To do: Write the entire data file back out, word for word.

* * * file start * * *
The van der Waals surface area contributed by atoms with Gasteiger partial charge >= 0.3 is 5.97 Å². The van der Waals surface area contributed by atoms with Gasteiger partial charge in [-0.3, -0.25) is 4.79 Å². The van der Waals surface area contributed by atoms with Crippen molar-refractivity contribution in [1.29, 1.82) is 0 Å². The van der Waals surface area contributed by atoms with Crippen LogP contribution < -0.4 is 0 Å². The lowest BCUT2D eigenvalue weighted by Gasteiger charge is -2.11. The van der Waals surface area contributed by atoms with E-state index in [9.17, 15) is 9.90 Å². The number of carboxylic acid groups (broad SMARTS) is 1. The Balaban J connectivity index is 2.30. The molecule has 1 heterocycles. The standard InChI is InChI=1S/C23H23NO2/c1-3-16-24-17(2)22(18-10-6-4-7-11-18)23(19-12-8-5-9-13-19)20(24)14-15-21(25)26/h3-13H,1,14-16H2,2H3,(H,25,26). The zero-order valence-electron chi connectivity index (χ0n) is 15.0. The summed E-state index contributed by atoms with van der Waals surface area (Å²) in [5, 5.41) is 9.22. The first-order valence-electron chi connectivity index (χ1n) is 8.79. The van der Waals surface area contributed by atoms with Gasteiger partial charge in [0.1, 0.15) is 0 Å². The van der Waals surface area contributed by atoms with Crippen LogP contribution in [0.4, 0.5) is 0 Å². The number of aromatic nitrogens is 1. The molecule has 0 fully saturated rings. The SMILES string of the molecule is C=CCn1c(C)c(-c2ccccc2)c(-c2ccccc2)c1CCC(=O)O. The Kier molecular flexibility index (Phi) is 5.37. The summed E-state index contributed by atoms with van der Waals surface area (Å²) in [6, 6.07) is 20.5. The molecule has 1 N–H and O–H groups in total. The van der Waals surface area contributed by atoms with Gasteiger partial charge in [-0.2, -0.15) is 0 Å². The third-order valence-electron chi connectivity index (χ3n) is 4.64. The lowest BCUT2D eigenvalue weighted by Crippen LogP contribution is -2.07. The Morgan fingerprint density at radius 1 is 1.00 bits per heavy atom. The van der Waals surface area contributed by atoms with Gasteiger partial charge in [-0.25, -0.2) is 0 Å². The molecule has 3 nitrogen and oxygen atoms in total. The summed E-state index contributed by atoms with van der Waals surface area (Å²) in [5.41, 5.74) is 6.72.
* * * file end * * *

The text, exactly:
The van der Waals surface area contributed by atoms with Gasteiger partial charge >= 0.3 is 5.97 Å². The van der Waals surface area contributed by atoms with Gasteiger partial charge in [-0.3, -0.25) is 4.79 Å². The van der Waals surface area contributed by atoms with Crippen molar-refractivity contribution in [1.29, 1.82) is 0 Å². The van der Waals surface area contributed by atoms with Crippen LogP contribution < -0.4 is 0 Å². The lowest BCUT2D eigenvalue weighted by Gasteiger charge is -2.11. The van der Waals surface area contributed by atoms with E-state index in [9.17, 15) is 9.90 Å². The number of carboxylic acid groups (broad SMARTS) is 1. The Balaban J connectivity index is 2.30. The molecule has 1 heterocycles. The standard InChI is InChI=1S/C23H23NO2/c1-3-16-24-17(2)22(18-10-6-4-7-11-18)23(19-12-8-5-9-13-19)20(24)14-15-21(25)26/h3-13H,1,14-16H2,2H3,(H,25,26). The zero-order valence-electron chi connectivity index (χ0n) is 15.0. The summed E-state index contributed by atoms with van der Waals surface area (Å²) in [5, 5.41) is 9.22. The first-order valence-electron chi connectivity index (χ1n) is 8.79. The van der Waals surface area contributed by atoms with Gasteiger partial charge in [0.1, 0.15) is 0 Å². The van der Waals surface area contributed by atoms with Crippen LogP contribution in [0.4, 0.5) is 0 Å². The number of aromatic nitrogens is 1. The molecule has 0 fully saturated rings. The SMILES string of the molecule is C=CCn1c(C)c(-c2ccccc2)c(-c2ccccc2)c1CCC(=O)O. The Kier molecular flexibility index (Phi) is 5.37. The summed E-state index contributed by atoms with van der Waals surface area (Å²) in [6, 6.07) is 20.5. The molecule has 1 N–H and O–H groups in total. The van der Waals surface area contributed by atoms with Gasteiger partial charge in [-0.2, -0.15) is 0 Å². The third-order valence-electron chi connectivity index (χ3n) is 4.64. The lowest BCUT2D eigenvalue weighted by Crippen LogP contribution is -2.07. The Morgan fingerprint density at radius 1 is 1.00 bits per heavy atom. The van der Waals surface area contributed by atoms with Gasteiger partial charge in [-0.25, -0.2) is 0 Å². The molecule has 3 nitrogen and oxygen atoms in total. The summed E-state index contributed by atoms with van der Waals surface area (Å²) in [5.41, 5.74) is 6.72.